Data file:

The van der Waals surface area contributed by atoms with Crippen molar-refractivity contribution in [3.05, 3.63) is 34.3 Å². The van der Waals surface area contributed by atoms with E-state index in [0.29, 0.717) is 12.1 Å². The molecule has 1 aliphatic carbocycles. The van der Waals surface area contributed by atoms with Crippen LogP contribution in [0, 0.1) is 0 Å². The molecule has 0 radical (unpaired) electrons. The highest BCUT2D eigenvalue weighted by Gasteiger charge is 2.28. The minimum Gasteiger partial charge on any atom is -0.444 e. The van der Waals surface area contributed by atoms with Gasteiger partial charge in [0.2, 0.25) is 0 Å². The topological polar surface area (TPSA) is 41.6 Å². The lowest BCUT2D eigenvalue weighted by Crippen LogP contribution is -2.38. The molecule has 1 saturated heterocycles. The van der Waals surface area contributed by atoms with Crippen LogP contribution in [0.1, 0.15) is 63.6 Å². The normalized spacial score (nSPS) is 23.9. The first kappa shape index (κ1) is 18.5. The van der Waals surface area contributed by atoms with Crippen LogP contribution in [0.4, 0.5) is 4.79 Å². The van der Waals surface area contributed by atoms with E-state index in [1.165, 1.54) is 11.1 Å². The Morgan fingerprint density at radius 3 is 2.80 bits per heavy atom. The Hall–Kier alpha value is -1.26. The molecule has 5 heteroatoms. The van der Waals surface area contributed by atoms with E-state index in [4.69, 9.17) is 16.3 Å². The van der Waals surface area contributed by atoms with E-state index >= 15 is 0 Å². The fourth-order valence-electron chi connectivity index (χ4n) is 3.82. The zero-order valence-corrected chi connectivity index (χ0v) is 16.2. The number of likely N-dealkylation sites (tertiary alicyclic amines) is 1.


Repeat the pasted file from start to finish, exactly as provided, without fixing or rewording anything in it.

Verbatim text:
The van der Waals surface area contributed by atoms with Crippen molar-refractivity contribution in [3.05, 3.63) is 34.3 Å². The van der Waals surface area contributed by atoms with E-state index in [0.29, 0.717) is 12.1 Å². The molecule has 1 aliphatic carbocycles. The van der Waals surface area contributed by atoms with Crippen LogP contribution in [0, 0.1) is 0 Å². The molecule has 0 radical (unpaired) electrons. The highest BCUT2D eigenvalue weighted by Gasteiger charge is 2.28. The minimum Gasteiger partial charge on any atom is -0.444 e. The van der Waals surface area contributed by atoms with Gasteiger partial charge in [0.2, 0.25) is 0 Å². The topological polar surface area (TPSA) is 41.6 Å². The lowest BCUT2D eigenvalue weighted by Crippen LogP contribution is -2.38. The molecule has 1 saturated heterocycles. The van der Waals surface area contributed by atoms with Crippen LogP contribution in [0.1, 0.15) is 63.6 Å². The normalized spacial score (nSPS) is 23.9. The first kappa shape index (κ1) is 18.5. The van der Waals surface area contributed by atoms with Crippen LogP contribution in [0.4, 0.5) is 4.79 Å². The van der Waals surface area contributed by atoms with E-state index in [1.165, 1.54) is 11.1 Å². The Morgan fingerprint density at radius 3 is 2.80 bits per heavy atom. The Hall–Kier alpha value is -1.26. The molecule has 5 heteroatoms. The van der Waals surface area contributed by atoms with E-state index in [4.69, 9.17) is 16.3 Å². The van der Waals surface area contributed by atoms with E-state index >= 15 is 0 Å². The fourth-order valence-electron chi connectivity index (χ4n) is 3.82. The zero-order valence-corrected chi connectivity index (χ0v) is 16.2. The number of likely N-dealkylation sites (tertiary alicyclic amines) is 1.